Canada: Gov’t under growing pressure to put cancer warning labels on alcohol
The Canadian government is currently under increased pressure to put cancer warning labels on alcohol containers, as experts believe the majority of the population is unaware of the risks that come with consuming even moderate amounts.
The latest prompt is Canada’s new Guidance on Alcohol and Health. A new report from the Canadian Centre On Substance Use and Addiction (CCSA) points out that no amount of alcohol is safe and that a maximum of two drinks each week is considered low-risk. The advice is a steep drop from the previous guidelines, published in 2011, that allowed a maximum of 15 drinks a week for men and 10 drinks for women.
According to the CCSA, the new advice takes into account thousands of studies in the last decade that connect even small amounts of alcohol to several types of cancer.
The new national guidance has brought a continuum of risk into the limelight. While three-to-six drinks a week raise the risk of developing certain cancers, such as colorectal and breast cancer, more than seven drinks per week introduce an additional risk of heart disease and stroke. The risk increases with every extra drink.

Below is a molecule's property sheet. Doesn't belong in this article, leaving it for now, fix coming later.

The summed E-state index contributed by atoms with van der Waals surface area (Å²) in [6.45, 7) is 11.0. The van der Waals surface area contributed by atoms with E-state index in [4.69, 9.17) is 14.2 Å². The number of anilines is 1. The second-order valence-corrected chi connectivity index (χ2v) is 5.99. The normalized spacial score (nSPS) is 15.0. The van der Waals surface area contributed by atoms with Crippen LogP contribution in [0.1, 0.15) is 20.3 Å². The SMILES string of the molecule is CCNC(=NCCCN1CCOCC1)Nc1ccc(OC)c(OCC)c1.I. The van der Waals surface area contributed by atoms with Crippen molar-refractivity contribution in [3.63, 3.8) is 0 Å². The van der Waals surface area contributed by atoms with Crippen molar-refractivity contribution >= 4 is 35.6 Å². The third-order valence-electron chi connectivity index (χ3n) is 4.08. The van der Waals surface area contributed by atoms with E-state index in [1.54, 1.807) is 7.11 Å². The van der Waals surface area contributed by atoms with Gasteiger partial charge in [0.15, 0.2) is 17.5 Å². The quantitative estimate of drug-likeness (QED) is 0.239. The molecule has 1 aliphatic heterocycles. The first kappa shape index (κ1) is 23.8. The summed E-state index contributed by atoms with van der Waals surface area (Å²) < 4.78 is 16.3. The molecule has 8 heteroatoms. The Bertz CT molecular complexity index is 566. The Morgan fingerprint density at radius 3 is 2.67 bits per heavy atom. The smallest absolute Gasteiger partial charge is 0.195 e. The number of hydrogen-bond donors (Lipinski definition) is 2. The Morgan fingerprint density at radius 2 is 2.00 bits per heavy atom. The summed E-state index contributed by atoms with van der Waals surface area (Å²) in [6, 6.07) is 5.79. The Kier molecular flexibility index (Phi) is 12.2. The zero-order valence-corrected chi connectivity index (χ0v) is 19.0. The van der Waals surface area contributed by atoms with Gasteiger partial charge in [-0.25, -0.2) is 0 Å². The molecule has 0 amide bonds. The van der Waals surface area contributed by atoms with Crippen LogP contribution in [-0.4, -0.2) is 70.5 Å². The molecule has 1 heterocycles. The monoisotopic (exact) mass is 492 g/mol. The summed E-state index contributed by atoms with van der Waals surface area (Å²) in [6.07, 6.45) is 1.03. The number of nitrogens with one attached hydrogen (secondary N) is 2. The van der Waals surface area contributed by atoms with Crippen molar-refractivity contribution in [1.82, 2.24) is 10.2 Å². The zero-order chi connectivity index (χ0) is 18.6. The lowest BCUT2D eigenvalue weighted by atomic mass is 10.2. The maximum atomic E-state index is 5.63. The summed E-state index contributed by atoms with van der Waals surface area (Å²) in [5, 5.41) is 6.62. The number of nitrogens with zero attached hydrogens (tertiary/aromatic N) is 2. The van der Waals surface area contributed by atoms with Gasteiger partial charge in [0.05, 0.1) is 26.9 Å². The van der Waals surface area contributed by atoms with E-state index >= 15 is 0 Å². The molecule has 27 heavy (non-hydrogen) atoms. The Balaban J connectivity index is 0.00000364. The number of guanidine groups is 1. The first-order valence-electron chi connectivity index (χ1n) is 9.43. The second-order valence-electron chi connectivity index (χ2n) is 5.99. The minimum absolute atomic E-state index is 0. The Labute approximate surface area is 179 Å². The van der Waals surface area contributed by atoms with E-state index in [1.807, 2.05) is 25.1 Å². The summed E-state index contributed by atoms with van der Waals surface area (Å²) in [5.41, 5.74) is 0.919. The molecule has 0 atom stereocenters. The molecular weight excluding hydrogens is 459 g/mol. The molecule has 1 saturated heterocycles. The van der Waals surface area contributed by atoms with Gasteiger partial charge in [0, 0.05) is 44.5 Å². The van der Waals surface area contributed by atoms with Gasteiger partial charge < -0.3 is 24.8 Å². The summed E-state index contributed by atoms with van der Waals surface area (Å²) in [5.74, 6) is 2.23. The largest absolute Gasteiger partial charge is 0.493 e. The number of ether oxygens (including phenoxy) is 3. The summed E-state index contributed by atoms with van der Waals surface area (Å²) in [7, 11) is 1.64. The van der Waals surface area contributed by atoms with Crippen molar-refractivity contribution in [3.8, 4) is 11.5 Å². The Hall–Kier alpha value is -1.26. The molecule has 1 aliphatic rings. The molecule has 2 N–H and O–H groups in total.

Scores of people in the country are already in the risky drinking territory, according to the nearly 90-page report which is possibly a rude awakening for the nearly 80% of Canadian adults who drink. While 17% of Canadians consume three-to-six drinks each week, 40% drink more than six.
The national guidance, however, has put Canada out of step with several other Western nations. While Australia and France recommend a maximum of 10 standard drinks a week, the US recommends no more than two drinks a day for men and one for women, and the UK suggests a maximum of 14 ‘units’ of alcohol – about six glasses of wine or pints of beer – a week.
But the guidelines have not turned Canada into a total outlier.